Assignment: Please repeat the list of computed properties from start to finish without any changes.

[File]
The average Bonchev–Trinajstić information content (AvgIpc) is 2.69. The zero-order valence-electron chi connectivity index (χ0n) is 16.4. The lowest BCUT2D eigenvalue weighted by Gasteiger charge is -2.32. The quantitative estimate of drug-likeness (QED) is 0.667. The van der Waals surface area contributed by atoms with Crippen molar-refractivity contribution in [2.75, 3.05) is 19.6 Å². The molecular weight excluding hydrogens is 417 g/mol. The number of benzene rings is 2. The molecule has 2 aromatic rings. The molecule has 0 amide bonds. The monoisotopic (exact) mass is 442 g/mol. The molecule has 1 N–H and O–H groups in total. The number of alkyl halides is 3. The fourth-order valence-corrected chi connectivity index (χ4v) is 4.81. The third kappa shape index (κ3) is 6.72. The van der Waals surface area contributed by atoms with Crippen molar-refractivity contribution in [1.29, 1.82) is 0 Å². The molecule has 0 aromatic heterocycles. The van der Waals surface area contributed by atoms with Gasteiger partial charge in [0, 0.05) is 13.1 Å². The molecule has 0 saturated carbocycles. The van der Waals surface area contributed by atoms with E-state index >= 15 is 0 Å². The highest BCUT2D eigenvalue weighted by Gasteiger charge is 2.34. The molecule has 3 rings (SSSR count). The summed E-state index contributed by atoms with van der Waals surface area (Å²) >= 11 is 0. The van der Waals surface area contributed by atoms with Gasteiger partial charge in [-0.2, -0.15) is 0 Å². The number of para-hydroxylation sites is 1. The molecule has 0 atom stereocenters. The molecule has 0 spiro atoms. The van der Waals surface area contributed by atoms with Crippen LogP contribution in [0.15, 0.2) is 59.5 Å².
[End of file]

The average Bonchev–Trinajstić information content (AvgIpc) is 2.69. The zero-order valence-electron chi connectivity index (χ0n) is 16.4. The lowest BCUT2D eigenvalue weighted by Gasteiger charge is -2.32. The quantitative estimate of drug-likeness (QED) is 0.667. The van der Waals surface area contributed by atoms with Crippen molar-refractivity contribution in [2.75, 3.05) is 19.6 Å². The molecular weight excluding hydrogens is 417 g/mol. The number of benzene rings is 2. The molecule has 2 aromatic rings. The molecule has 0 amide bonds. The monoisotopic (exact) mass is 442 g/mol. The molecule has 1 N–H and O–H groups in total. The number of alkyl halides is 3. The fourth-order valence-corrected chi connectivity index (χ4v) is 4.81. The third kappa shape index (κ3) is 6.72. The van der Waals surface area contributed by atoms with Crippen molar-refractivity contribution in [1.29, 1.82) is 0 Å². The molecule has 0 aromatic heterocycles. The van der Waals surface area contributed by atoms with Gasteiger partial charge in [0, 0.05) is 13.1 Å². The molecule has 0 saturated carbocycles. The van der Waals surface area contributed by atoms with E-state index >= 15 is 0 Å². The highest BCUT2D eigenvalue weighted by Gasteiger charge is 2.34. The molecule has 3 rings (SSSR count). The summed E-state index contributed by atoms with van der Waals surface area (Å²) >= 11 is 0. The van der Waals surface area contributed by atoms with Gasteiger partial charge in [-0.2, -0.15) is 0 Å². The number of para-hydroxylation sites is 1. The molecule has 0 atom stereocenters. The molecule has 0 spiro atoms. The van der Waals surface area contributed by atoms with Crippen LogP contribution in [0.15, 0.2) is 59.5 Å².